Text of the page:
A private driveway essentially paparazzi-proofs a luxury building, preventing anyone from lurking curbside to catch a glimpse of boldfaced residents as they clamber from a limo. Cars can also safely linger in wait, which isn't always possible in an internal garage. Add subtle high security features like those Alexander offers, and it fortifies the complex to make it virtually impregnable. At Jardim, Alexander installed below-ground barriers, more common at government buildings, that can rise up and blockade the entrance. "West Chelsea is still a changing neighborhood, so security is very important there," he says by phone from his office in New York. Cameras are mounted on the high-speed gates that rely on license plate recognition (and also record every vehicle that arrives or departs) "It's the most secure way for a vehicle entrance, and unlike RFID or clickers, if you're expecting a visitor, you can just input their license plate so they can gain access rather than having to physically give them something."

Easy Entry

But it's not just privacy and security; convenience is key, especially for families who are increasingly lured to Manhattan by the larger three- or four-bedroom apartments and new schools like Avenues—indeed, Harlan Berger says 35% of Jardim's units have been purchased by buyers with children at that nearby élite school, which his own daughter also attends. Suburban buyers might take for granted something as simple as the bundling noisy children into the car without braving a busy street, but in Manhattan such handiness is a rarity. "In an age of Uber, convenience is a big deal," adds Corcoran's Julie Pham, "As a mom myself, I can go grocery shopping in a car in the rain and get, grab the stroller from the trunk and still stay dry. It's also a safety thing—you don't have to tell your kids to watch out for the car or the bike when they get out."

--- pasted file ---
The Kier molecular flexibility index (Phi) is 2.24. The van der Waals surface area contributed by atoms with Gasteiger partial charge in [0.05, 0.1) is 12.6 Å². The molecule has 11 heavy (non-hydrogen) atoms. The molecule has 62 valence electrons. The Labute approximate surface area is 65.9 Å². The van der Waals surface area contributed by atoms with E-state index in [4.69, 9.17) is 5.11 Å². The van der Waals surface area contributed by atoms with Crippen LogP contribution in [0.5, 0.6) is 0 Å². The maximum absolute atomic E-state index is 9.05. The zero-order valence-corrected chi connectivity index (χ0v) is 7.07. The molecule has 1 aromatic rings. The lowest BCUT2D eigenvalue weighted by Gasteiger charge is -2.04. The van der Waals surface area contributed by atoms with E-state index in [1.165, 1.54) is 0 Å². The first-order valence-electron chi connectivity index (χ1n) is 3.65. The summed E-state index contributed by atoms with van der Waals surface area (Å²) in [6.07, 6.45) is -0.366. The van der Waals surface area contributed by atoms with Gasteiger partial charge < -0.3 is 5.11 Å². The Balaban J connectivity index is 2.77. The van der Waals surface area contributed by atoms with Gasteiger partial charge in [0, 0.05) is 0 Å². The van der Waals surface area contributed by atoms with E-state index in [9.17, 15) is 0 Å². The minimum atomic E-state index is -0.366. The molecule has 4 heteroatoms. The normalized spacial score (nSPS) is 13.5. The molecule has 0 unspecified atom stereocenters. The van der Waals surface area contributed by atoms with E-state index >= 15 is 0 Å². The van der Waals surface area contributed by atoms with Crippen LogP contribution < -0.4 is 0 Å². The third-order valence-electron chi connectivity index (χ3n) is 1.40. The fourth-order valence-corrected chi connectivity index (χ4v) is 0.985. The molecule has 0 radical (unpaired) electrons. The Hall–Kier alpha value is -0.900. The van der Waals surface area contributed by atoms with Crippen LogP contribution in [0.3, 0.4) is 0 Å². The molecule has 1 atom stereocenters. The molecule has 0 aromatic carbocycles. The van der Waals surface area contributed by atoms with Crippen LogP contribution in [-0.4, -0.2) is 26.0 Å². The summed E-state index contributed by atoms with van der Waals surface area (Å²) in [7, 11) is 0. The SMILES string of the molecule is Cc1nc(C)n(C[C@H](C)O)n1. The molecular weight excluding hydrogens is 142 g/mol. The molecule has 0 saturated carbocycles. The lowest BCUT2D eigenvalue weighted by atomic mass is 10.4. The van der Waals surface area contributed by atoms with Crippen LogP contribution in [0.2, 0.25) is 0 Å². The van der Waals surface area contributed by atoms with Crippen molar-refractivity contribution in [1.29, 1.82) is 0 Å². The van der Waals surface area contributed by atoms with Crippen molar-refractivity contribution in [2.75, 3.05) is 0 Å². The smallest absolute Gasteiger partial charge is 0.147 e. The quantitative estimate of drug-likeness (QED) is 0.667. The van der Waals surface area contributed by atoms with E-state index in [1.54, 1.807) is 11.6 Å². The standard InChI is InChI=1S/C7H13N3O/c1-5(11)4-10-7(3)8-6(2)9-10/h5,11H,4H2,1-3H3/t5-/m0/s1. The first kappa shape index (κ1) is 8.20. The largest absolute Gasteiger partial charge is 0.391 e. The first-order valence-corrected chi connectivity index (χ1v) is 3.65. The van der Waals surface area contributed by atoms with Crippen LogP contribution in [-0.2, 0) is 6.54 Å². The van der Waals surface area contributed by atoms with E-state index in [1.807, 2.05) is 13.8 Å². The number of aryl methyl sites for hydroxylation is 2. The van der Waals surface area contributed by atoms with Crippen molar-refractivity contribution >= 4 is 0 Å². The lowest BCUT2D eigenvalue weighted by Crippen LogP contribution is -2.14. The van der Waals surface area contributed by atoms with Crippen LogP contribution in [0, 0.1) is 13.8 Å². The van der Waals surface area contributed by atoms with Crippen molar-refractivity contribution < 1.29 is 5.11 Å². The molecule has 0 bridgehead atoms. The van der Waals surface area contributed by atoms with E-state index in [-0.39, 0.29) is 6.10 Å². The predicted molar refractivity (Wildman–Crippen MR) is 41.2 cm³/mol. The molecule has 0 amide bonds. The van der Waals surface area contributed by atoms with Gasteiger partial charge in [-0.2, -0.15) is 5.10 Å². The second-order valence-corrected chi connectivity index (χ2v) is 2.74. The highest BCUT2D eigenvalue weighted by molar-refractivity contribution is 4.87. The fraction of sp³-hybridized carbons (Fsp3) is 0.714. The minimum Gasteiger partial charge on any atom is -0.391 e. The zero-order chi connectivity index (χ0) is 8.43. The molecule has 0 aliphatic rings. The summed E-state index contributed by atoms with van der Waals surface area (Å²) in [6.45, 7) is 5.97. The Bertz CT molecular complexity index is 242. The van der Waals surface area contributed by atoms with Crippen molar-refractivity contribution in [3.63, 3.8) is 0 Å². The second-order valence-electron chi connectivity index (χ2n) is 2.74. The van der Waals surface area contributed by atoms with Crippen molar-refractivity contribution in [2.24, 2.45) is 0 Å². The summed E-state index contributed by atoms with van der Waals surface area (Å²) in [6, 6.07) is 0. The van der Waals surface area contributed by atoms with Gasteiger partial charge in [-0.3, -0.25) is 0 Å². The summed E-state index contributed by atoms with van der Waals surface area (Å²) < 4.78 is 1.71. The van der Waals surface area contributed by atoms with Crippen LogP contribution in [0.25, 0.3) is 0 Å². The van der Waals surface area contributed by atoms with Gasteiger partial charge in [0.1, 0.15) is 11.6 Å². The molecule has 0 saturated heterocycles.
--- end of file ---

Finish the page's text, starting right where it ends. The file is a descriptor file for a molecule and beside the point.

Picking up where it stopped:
The car courtyard at Robert A.M. Stern's 70 Vestry.

Source: Noë & Associates with The Boundary

There's also a less concrete allure to motor courts: in a city where developers want to wring maximum value from every square foot, there's an extravagance in leaving such a large space empty. It tacitly telegraphs a developer's largesse and indulgence, at least according to Alon Alexander's twin brother, Oren. He is a sales executive for 565 Broome. "A regular developer might squeeze a retail site, or extra amenities like a larger lobby, from that space but a driveway is the definition of luxury," Oren says by cellphone, "It's space where you don't typically get it." Jasmine Mir, CMO of Corcoran Sunshine, puts its more simply. "Buying a penthouse at the top of a building is one thing, but the sense of extravagance and luxury associated with having space at street level in a congested place like New York? It gives an amazing sense of wow! to any arrival, a real grandeur," she says by phone from her office.

At Jardim, Berger acknowledges the concession he made—driveways "do take up space does take up space that could be a bigger lobby of even rentable retail". Hey says it's worth it, though, for the impact it offers long-term: it's a shared asset that encourages neighbors to get to know each other. "When you build a condo building, eventually you hand it off and the condo board becomes a community, so you're physically creating a way for people to interact in a way that doesn't normally happen."